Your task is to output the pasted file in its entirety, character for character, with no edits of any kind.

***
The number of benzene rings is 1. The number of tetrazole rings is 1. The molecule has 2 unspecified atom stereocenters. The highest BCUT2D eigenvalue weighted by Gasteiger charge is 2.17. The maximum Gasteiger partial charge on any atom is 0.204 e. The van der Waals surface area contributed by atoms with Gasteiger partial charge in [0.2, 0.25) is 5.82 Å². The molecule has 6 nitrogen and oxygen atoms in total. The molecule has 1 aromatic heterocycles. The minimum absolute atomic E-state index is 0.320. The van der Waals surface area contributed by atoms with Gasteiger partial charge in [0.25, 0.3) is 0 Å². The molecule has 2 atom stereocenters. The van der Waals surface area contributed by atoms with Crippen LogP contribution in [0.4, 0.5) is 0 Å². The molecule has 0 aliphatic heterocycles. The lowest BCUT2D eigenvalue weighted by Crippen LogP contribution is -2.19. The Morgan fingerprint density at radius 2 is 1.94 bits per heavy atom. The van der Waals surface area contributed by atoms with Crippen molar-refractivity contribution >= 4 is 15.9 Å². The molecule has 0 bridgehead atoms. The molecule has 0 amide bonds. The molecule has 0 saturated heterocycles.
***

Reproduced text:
The number of benzene rings is 1. The number of tetrazole rings is 1. The molecule has 2 unspecified atom stereocenters. The highest BCUT2D eigenvalue weighted by Gasteiger charge is 2.17. The maximum Gasteiger partial charge on any atom is 0.204 e. The van der Waals surface area contributed by atoms with Gasteiger partial charge in [0.2, 0.25) is 5.82 Å². The molecule has 6 nitrogen and oxygen atoms in total. The molecule has 1 aromatic heterocycles. The minimum absolute atomic E-state index is 0.320. The van der Waals surface area contributed by atoms with Gasteiger partial charge in [0.25, 0.3) is 0 Å². The molecule has 2 atom stereocenters. The van der Waals surface area contributed by atoms with Crippen LogP contribution in [0.4, 0.5) is 0 Å². The molecule has 0 aliphatic heterocycles. The lowest BCUT2D eigenvalue weighted by Crippen LogP contribution is -2.19. The Morgan fingerprint density at radius 2 is 1.94 bits per heavy atom. The van der Waals surface area contributed by atoms with Crippen molar-refractivity contribution >= 4 is 15.9 Å². The molecule has 0 bridgehead atoms. The molecule has 0 amide bonds. The molecule has 0 saturated heterocycles.